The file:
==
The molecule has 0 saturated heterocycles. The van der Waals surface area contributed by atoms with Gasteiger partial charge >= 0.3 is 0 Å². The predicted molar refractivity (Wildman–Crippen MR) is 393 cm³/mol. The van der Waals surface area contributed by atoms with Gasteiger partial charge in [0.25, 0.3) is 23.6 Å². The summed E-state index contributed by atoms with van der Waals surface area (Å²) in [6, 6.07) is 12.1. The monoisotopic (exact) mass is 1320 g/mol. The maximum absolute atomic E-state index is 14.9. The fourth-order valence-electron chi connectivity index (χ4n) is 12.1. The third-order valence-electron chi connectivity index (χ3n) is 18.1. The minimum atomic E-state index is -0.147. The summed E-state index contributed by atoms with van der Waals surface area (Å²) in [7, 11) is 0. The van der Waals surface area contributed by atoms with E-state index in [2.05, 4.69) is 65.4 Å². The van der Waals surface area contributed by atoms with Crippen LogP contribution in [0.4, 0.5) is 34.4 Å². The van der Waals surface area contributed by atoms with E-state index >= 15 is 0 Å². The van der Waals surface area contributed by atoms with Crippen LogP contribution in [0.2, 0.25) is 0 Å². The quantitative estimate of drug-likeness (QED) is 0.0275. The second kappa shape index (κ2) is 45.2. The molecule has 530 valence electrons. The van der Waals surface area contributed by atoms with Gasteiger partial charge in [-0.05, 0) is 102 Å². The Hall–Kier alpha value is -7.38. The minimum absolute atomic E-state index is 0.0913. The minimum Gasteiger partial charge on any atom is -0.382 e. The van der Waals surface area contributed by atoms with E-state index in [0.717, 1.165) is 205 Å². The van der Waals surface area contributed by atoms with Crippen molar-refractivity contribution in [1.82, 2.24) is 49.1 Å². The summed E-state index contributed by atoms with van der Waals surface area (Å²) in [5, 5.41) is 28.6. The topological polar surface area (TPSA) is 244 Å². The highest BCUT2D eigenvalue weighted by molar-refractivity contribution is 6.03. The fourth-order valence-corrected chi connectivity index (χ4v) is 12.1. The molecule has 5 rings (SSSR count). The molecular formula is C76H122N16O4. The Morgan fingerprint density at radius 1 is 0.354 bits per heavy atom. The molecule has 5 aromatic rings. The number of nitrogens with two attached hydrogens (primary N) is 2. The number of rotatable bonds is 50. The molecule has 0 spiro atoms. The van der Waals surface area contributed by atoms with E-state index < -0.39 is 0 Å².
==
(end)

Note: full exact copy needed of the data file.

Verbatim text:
The molecule has 0 saturated heterocycles. The van der Waals surface area contributed by atoms with Gasteiger partial charge >= 0.3 is 0 Å². The predicted molar refractivity (Wildman–Crippen MR) is 393 cm³/mol. The van der Waals surface area contributed by atoms with Gasteiger partial charge in [0.25, 0.3) is 23.6 Å². The summed E-state index contributed by atoms with van der Waals surface area (Å²) in [6, 6.07) is 12.1. The monoisotopic (exact) mass is 1320 g/mol. The maximum absolute atomic E-state index is 14.9. The fourth-order valence-electron chi connectivity index (χ4n) is 12.1. The third-order valence-electron chi connectivity index (χ3n) is 18.1. The minimum atomic E-state index is -0.147. The summed E-state index contributed by atoms with van der Waals surface area (Å²) in [7, 11) is 0. The van der Waals surface area contributed by atoms with E-state index in [2.05, 4.69) is 65.4 Å². The van der Waals surface area contributed by atoms with Crippen LogP contribution in [0.4, 0.5) is 34.4 Å². The van der Waals surface area contributed by atoms with E-state index >= 15 is 0 Å². The van der Waals surface area contributed by atoms with Crippen LogP contribution in [0.2, 0.25) is 0 Å². The quantitative estimate of drug-likeness (QED) is 0.0275. The second kappa shape index (κ2) is 45.2. The molecule has 530 valence electrons. The van der Waals surface area contributed by atoms with Gasteiger partial charge in [-0.05, 0) is 102 Å². The Hall–Kier alpha value is -7.38. The minimum absolute atomic E-state index is 0.0913. The minimum Gasteiger partial charge on any atom is -0.382 e. The van der Waals surface area contributed by atoms with E-state index in [0.717, 1.165) is 205 Å². The van der Waals surface area contributed by atoms with Crippen molar-refractivity contribution in [1.82, 2.24) is 49.1 Å². The summed E-state index contributed by atoms with van der Waals surface area (Å²) in [5, 5.41) is 28.6. The topological polar surface area (TPSA) is 244 Å². The highest BCUT2D eigenvalue weighted by molar-refractivity contribution is 6.03. The fourth-order valence-corrected chi connectivity index (χ4v) is 12.1. The molecule has 5 rings (SSSR count). The molecular formula is C76H122N16O4. The Morgan fingerprint density at radius 1 is 0.354 bits per heavy atom. The molecule has 5 aromatic rings. The number of nitrogens with two attached hydrogens (primary N) is 2. The number of rotatable bonds is 50. The molecule has 0 spiro atoms. The van der Waals surface area contributed by atoms with E-state index < -0.39 is 0 Å².